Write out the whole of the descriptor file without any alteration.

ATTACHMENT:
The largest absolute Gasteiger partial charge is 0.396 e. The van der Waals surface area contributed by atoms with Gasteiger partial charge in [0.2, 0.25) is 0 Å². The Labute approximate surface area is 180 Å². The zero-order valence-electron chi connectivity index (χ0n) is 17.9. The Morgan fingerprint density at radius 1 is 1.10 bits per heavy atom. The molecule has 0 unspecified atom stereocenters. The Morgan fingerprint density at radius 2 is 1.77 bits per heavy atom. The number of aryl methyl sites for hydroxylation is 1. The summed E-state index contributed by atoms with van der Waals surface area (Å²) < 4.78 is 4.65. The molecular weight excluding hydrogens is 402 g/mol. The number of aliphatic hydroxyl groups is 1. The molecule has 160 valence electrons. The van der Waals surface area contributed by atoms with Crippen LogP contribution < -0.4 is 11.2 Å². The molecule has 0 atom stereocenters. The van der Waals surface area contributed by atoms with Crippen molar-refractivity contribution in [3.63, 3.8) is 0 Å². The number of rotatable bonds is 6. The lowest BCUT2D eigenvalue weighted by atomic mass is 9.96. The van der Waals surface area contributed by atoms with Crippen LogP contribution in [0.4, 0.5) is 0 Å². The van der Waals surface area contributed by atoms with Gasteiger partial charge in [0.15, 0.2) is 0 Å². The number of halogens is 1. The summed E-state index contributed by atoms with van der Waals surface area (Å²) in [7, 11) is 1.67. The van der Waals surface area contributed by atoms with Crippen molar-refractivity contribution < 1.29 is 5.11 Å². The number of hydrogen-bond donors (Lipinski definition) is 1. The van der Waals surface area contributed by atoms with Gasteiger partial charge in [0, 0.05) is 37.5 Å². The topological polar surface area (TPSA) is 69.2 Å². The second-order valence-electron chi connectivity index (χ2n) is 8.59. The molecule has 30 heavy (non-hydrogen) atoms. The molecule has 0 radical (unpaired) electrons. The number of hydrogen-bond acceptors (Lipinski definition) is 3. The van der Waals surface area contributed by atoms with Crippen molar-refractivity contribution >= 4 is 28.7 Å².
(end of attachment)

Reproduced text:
The largest absolute Gasteiger partial charge is 0.396 e. The van der Waals surface area contributed by atoms with Gasteiger partial charge in [0.2, 0.25) is 0 Å². The Labute approximate surface area is 180 Å². The zero-order valence-electron chi connectivity index (χ0n) is 17.9. The Morgan fingerprint density at radius 1 is 1.10 bits per heavy atom. The molecule has 0 unspecified atom stereocenters. The Morgan fingerprint density at radius 2 is 1.77 bits per heavy atom. The number of aryl methyl sites for hydroxylation is 1. The summed E-state index contributed by atoms with van der Waals surface area (Å²) < 4.78 is 4.65. The molecular weight excluding hydrogens is 402 g/mol. The number of aliphatic hydroxyl groups is 1. The molecule has 160 valence electrons. The van der Waals surface area contributed by atoms with Crippen LogP contribution < -0.4 is 11.2 Å². The molecule has 0 atom stereocenters. The van der Waals surface area contributed by atoms with Crippen molar-refractivity contribution in [3.63, 3.8) is 0 Å². The number of rotatable bonds is 6. The lowest BCUT2D eigenvalue weighted by atomic mass is 9.96. The van der Waals surface area contributed by atoms with Crippen LogP contribution in [0.4, 0.5) is 0 Å². The van der Waals surface area contributed by atoms with Gasteiger partial charge in [0.15, 0.2) is 0 Å². The number of halogens is 1. The summed E-state index contributed by atoms with van der Waals surface area (Å²) in [7, 11) is 1.67. The van der Waals surface area contributed by atoms with Crippen molar-refractivity contribution < 1.29 is 5.11 Å². The number of hydrogen-bond donors (Lipinski definition) is 1. The van der Waals surface area contributed by atoms with Gasteiger partial charge in [0, 0.05) is 37.5 Å². The topological polar surface area (TPSA) is 69.2 Å². The second-order valence-electron chi connectivity index (χ2n) is 8.59. The molecule has 30 heavy (non-hydrogen) atoms. The molecule has 0 radical (unpaired) electrons. The number of hydrogen-bond acceptors (Lipinski definition) is 3. The van der Waals surface area contributed by atoms with Crippen molar-refractivity contribution >= 4 is 28.7 Å².